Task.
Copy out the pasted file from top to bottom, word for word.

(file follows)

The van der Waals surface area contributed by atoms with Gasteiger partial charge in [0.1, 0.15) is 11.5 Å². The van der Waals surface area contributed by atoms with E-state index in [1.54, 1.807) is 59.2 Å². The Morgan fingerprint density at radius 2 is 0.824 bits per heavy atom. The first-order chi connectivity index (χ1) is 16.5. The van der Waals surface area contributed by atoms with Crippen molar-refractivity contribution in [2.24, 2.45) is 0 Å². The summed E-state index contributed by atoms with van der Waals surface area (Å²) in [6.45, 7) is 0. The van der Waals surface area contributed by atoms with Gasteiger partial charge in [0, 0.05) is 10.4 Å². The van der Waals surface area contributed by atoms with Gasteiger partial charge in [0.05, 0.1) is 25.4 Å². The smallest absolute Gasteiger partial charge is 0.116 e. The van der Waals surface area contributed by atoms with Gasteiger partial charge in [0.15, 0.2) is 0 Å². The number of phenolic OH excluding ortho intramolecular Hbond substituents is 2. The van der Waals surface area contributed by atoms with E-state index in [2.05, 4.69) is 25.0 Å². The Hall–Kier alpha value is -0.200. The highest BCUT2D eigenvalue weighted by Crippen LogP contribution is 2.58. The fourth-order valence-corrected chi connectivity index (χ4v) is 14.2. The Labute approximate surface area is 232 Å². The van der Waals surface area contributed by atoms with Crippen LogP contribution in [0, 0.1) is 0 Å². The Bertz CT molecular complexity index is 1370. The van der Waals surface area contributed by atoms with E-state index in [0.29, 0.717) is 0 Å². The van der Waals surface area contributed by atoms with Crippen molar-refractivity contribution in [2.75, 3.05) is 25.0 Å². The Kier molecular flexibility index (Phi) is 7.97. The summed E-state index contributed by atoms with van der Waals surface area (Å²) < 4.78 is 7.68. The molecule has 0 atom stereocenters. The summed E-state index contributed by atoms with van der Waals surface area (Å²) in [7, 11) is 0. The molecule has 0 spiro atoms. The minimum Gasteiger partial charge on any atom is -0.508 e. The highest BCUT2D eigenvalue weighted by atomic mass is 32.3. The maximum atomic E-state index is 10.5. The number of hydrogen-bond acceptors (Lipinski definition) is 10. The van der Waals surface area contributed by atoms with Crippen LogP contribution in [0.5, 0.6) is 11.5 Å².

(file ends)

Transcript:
The van der Waals surface area contributed by atoms with Gasteiger partial charge in [0.1, 0.15) is 11.5 Å². The van der Waals surface area contributed by atoms with E-state index in [1.54, 1.807) is 59.2 Å². The Morgan fingerprint density at radius 2 is 0.824 bits per heavy atom. The first-order chi connectivity index (χ1) is 16.5. The van der Waals surface area contributed by atoms with Crippen molar-refractivity contribution in [2.24, 2.45) is 0 Å². The summed E-state index contributed by atoms with van der Waals surface area (Å²) in [6.45, 7) is 0. The van der Waals surface area contributed by atoms with Gasteiger partial charge in [0, 0.05) is 10.4 Å². The van der Waals surface area contributed by atoms with Gasteiger partial charge in [0.05, 0.1) is 25.4 Å². The smallest absolute Gasteiger partial charge is 0.116 e. The van der Waals surface area contributed by atoms with Gasteiger partial charge in [0.15, 0.2) is 0 Å². The number of phenolic OH excluding ortho intramolecular Hbond substituents is 2. The van der Waals surface area contributed by atoms with E-state index in [2.05, 4.69) is 25.0 Å². The Hall–Kier alpha value is -0.200. The highest BCUT2D eigenvalue weighted by Crippen LogP contribution is 2.58. The fourth-order valence-corrected chi connectivity index (χ4v) is 14.2. The Labute approximate surface area is 232 Å². The van der Waals surface area contributed by atoms with Crippen LogP contribution in [0, 0.1) is 0 Å². The Bertz CT molecular complexity index is 1370. The van der Waals surface area contributed by atoms with E-state index in [0.29, 0.717) is 0 Å². The van der Waals surface area contributed by atoms with Crippen molar-refractivity contribution in [2.75, 3.05) is 25.0 Å². The Kier molecular flexibility index (Phi) is 7.97. The summed E-state index contributed by atoms with van der Waals surface area (Å²) < 4.78 is 7.68. The molecule has 0 atom stereocenters. The summed E-state index contributed by atoms with van der Waals surface area (Å²) in [7, 11) is 0. The molecule has 0 spiro atoms. The minimum Gasteiger partial charge on any atom is -0.508 e. The highest BCUT2D eigenvalue weighted by atomic mass is 32.3. The maximum atomic E-state index is 10.5. The number of hydrogen-bond acceptors (Lipinski definition) is 10. The van der Waals surface area contributed by atoms with Crippen LogP contribution in [0.5, 0.6) is 11.5 Å².